Specialist Spotlight: Geriatrics
Growing up in India, Farooq Hussain always wanted to be a doctor.
“There were many physicians on my mother’s side, and three of my four siblings are also in the medical field – a cardiologist, ENT and dentist,” said Dr. Hussain.
However, it wasn’t until he came to the United States that he realized he had a passion for caring for older adults.
“I like sitting and chatting with my patients,” he said. “It’s important to understand how their illnesses are affecting their quality of life so that I know how to better treat them – both physically and emotionally.”
Dr. Hussain is one of only 7,500 board certified geriatricians in the country specially trained to meet the unique healthcare needs of this growing population. That may seem like a large number, but according to the American Geriatric Society, our nation needs an estimated 17,000 geriatricians to care for about 12 million older Americans. By 2030, people age 65 and older are expected to account for nearly 20% of the population and about 30% of the 65-plus patient population will need a geriatrician.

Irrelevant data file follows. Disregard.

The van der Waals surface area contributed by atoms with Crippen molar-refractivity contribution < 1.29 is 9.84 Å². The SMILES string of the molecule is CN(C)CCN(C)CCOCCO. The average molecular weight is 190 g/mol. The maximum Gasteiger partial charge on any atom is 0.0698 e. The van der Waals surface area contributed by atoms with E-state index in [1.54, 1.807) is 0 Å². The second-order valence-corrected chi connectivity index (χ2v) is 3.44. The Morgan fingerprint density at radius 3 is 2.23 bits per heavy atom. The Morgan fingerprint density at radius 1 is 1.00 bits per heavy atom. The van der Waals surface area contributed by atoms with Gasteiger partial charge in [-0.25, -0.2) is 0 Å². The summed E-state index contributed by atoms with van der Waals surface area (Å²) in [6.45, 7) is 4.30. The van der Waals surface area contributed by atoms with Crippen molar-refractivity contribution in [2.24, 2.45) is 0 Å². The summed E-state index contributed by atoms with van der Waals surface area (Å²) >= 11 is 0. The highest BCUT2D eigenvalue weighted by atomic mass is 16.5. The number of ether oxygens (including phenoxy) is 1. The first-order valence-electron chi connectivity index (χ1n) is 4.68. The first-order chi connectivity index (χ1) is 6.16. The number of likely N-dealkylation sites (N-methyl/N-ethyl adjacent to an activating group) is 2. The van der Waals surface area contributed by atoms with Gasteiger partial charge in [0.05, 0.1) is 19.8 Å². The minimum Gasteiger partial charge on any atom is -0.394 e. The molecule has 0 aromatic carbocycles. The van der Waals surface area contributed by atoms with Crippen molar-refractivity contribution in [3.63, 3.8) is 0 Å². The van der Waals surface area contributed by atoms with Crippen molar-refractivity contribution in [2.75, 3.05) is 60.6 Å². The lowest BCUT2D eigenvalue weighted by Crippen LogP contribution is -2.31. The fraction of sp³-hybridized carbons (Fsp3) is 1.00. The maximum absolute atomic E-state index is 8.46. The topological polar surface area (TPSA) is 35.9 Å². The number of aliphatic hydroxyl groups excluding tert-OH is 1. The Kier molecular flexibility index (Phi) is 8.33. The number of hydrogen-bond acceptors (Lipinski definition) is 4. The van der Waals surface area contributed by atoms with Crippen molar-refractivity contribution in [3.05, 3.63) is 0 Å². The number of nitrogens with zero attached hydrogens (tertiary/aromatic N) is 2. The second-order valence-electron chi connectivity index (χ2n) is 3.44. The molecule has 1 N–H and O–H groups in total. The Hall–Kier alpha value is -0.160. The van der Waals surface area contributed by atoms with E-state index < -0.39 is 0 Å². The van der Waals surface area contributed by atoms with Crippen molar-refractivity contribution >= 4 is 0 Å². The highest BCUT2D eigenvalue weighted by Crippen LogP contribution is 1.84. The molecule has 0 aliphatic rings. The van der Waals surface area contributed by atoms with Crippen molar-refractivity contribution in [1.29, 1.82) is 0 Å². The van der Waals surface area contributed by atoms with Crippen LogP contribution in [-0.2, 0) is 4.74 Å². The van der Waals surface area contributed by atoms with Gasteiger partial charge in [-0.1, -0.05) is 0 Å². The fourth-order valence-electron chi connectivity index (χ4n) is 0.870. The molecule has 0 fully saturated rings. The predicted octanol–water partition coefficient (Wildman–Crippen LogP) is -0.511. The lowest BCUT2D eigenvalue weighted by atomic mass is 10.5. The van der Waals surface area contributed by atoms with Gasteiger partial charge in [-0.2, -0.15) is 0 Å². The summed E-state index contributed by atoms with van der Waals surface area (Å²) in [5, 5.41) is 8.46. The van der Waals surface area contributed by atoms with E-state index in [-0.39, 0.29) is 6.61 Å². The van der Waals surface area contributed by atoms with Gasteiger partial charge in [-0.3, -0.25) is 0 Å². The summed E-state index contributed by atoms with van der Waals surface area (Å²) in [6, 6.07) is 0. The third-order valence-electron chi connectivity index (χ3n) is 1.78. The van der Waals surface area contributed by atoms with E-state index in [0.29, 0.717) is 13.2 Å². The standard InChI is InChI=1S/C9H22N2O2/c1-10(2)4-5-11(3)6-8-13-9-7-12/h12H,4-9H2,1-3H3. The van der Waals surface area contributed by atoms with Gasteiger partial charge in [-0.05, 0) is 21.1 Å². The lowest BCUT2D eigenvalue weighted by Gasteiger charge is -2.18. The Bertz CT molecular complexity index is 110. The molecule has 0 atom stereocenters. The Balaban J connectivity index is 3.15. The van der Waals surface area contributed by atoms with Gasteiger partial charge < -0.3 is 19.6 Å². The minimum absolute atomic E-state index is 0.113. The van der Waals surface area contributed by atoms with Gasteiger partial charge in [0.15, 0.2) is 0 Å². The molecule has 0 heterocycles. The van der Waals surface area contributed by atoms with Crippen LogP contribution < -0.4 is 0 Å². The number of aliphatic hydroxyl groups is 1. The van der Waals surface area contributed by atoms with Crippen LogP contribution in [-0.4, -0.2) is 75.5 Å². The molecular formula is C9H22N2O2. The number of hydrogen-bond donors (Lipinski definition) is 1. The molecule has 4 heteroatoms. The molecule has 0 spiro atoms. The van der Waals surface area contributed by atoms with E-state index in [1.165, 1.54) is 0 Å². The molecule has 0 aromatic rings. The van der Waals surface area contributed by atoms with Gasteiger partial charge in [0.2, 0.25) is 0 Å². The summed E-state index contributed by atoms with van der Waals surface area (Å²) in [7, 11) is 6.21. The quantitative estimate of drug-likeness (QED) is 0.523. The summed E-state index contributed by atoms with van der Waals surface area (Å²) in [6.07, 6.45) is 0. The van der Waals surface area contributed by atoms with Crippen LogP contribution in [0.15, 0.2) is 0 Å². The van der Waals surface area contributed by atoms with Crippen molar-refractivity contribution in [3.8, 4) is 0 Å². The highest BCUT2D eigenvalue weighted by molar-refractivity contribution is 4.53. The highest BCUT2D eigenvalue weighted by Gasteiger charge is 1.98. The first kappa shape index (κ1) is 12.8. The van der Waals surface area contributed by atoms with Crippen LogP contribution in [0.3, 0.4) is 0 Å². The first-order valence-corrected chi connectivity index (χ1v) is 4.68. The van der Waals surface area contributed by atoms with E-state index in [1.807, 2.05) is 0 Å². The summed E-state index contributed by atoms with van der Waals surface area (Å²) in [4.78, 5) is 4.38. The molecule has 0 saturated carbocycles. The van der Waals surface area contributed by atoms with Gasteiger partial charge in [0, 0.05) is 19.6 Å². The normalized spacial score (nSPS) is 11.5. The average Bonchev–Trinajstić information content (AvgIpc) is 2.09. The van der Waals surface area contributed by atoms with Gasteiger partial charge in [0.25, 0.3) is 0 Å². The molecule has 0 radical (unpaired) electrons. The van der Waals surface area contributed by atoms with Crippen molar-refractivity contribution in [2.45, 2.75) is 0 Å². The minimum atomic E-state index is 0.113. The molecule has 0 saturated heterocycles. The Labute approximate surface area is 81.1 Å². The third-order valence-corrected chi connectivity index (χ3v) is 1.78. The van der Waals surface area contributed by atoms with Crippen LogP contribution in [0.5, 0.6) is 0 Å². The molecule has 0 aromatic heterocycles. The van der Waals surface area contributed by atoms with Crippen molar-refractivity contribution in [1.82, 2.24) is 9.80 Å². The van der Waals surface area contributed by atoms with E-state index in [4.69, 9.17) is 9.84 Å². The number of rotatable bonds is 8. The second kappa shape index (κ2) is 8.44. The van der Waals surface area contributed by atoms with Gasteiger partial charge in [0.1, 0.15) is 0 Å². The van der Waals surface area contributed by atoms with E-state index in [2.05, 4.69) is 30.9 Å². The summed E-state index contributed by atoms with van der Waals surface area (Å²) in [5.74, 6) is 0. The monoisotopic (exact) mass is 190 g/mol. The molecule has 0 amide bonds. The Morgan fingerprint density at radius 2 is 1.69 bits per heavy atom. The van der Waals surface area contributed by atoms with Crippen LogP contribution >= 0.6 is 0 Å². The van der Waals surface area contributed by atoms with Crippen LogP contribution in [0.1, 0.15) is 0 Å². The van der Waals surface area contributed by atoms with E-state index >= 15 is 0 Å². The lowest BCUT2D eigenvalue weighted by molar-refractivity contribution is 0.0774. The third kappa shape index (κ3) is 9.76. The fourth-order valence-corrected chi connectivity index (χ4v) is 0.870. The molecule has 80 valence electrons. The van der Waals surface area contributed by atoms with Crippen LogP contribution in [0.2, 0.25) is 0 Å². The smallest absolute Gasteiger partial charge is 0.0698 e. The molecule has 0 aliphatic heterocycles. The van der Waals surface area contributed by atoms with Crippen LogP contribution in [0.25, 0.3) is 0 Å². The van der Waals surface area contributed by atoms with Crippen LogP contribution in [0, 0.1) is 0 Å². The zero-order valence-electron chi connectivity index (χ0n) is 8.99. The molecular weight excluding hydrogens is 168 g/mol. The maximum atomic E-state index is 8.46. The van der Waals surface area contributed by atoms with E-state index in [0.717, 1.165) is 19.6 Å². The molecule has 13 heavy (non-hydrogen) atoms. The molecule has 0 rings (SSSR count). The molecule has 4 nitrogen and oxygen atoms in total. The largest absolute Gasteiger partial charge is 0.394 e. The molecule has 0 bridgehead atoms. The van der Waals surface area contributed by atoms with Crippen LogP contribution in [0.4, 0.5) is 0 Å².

“When I entered my family medicine residency in Wichita Falls, Texas in 2010, only 75 physicians were entering geriatric fellowship programs in the U.S.,” said Dr. Hussain. “I saw a need for physicians like me who really enjoy caring for senior patients.”
Dr. Hussain was accepted into a geriatrics fellowship in 2013 at Loyola University Medical Center and Hines VA Hospital to study the aging process and develop the skill set needed to assess, diagnose and treat chronic diseases such as arthritis, congestive heart failure, dementia, depression, diabetes, hypertension and osteoporosis – just to name a few. As part of the fellowship program, he spent much of his time at an extended care and assisted living facility caring for patients while conducting research on the impact of nursing education in fall prevention.
He says illnesses, diseases and medications affect people differently as we age. “Older patients often have multiple health problems and take multiple medications that can wreak havoc on their bodies and minds. This is where I come in as many primary care doctors are uncomfortable treating elderly patients with complicated medical problems.
Unlike other physicians who might specialize in one organ system or disease, geriatricians, like Dr. Hussain, are adept at treating patients who sometimes are managing five to eight chronic conditions. He also pays special attention to a person’s cognitive and functional abilities, including walking, eating, dressing and other activities of daily living.
“I treat my patients with a holistic approach and incorporate their family member and caregivers every step of the way,” explains Dr. Hussain, who describes himself as a perfectionist. “I want to help my patients be as functional as possible and exist in the community in the best way possible.”